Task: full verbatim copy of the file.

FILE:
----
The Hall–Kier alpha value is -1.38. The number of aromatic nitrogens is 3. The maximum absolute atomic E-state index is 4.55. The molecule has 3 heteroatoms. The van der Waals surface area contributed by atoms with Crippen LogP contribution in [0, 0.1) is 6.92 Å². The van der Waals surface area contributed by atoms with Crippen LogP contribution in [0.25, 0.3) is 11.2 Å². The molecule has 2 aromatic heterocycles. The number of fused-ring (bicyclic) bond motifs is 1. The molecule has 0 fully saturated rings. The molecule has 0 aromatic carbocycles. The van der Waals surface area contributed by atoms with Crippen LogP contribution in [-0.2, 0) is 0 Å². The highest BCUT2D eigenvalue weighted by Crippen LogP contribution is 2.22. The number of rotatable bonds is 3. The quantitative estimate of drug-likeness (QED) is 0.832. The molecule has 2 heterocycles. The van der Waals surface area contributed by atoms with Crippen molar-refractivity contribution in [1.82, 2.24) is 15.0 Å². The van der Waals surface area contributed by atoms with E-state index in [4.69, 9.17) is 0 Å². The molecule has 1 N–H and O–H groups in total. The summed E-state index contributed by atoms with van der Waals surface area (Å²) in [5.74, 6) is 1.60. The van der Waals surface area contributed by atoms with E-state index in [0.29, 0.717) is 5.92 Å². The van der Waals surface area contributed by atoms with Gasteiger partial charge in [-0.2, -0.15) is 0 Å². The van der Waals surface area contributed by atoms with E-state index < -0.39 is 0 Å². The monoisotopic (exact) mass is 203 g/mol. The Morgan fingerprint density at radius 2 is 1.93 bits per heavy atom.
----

The Hall–Kier alpha value is -1.38. The number of aromatic nitrogens is 3. The maximum absolute atomic E-state index is 4.55. The molecule has 3 heteroatoms. The van der Waals surface area contributed by atoms with Crippen LogP contribution in [0, 0.1) is 6.92 Å². The van der Waals surface area contributed by atoms with Crippen LogP contribution in [0.25, 0.3) is 11.2 Å². The molecule has 2 aromatic heterocycles. The number of fused-ring (bicyclic) bond motifs is 1. The molecule has 0 fully saturated rings. The molecule has 0 aromatic carbocycles. The van der Waals surface area contributed by atoms with Crippen LogP contribution in [-0.2, 0) is 0 Å². The highest BCUT2D eigenvalue weighted by Crippen LogP contribution is 2.22. The number of rotatable bonds is 3. The quantitative estimate of drug-likeness (QED) is 0.832. The molecule has 2 heterocycles. The van der Waals surface area contributed by atoms with Crippen molar-refractivity contribution in [1.82, 2.24) is 15.0 Å². The van der Waals surface area contributed by atoms with E-state index in [4.69, 9.17) is 0 Å². The molecule has 1 N–H and O–H groups in total. The summed E-state index contributed by atoms with van der Waals surface area (Å²) in [5.74, 6) is 1.60. The van der Waals surface area contributed by atoms with E-state index in [0.29, 0.717) is 5.92 Å². The van der Waals surface area contributed by atoms with Gasteiger partial charge in [-0.2, -0.15) is 0 Å². The van der Waals surface area contributed by atoms with E-state index < -0.39 is 0 Å². The monoisotopic (exact) mass is 203 g/mol. The Morgan fingerprint density at radius 2 is 1.93 bits per heavy atom.